As required by the Succession to the Crown Act, the first six royals in succession for the throne are required to ask the queen for her permission to marry. So, because Prince Harry is fifth in line, the law applied to him.
Thankfully, he got his grandmother’s approval, and according to an aide close to the royals, the queen gave her approval for the two to wed “without hesitation.” According to the handwritten letter, the queen formally gave Prince Harry and Meghan her consent nearly two months ago, on March 14. Out of tradition, though, she typically waits until the week before the wedding to make public the letter — or at least that’s what she did before Prince William and Kate Middleton’s wedding in 2011.
Once the couple officially marries on May 19 at St. George’s Chapel at Windsor Castle in England, they will receive the physical letter, which was drafted by the Crown Office and is illuminated on vellum. Surrounding the text are a number of symbolic illustrations, including a red dragon (the symbol of Wales), a red rose (the national flower of the U.S.), and three red escallops from the Spencer family arms (Prince Harry’s Label).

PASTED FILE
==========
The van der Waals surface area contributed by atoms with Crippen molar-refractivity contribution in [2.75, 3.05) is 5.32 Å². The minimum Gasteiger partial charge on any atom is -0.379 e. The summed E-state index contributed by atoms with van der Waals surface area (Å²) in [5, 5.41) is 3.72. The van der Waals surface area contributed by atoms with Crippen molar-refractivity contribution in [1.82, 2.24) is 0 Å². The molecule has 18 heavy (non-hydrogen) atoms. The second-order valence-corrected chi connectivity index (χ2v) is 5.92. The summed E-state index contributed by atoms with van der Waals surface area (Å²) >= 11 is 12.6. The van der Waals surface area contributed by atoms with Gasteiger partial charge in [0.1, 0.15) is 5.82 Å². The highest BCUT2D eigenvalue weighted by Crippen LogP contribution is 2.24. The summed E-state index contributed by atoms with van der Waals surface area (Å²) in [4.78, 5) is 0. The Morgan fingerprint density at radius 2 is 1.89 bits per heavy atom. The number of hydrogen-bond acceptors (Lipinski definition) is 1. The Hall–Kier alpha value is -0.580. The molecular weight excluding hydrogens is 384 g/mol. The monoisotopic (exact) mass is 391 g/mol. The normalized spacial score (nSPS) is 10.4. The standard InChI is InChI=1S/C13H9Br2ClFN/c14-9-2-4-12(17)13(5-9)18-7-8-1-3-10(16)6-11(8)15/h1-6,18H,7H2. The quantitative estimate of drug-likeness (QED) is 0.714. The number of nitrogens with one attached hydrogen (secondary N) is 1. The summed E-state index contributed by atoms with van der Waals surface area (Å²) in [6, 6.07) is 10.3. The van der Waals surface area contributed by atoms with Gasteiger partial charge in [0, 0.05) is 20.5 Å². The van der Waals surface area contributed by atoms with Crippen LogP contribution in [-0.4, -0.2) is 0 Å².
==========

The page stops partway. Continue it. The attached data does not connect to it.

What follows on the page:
“I declare my consent to a contract of matrimony between my most dearly beloved grandson Prince Henry Charles Albert David of Wales and Rachel Meghan Markle,” reads the letter, which bears the queen’s signature in the top right corner.
We only have one outstanding question for the queen: What major gift is she giving the couple for their wedding?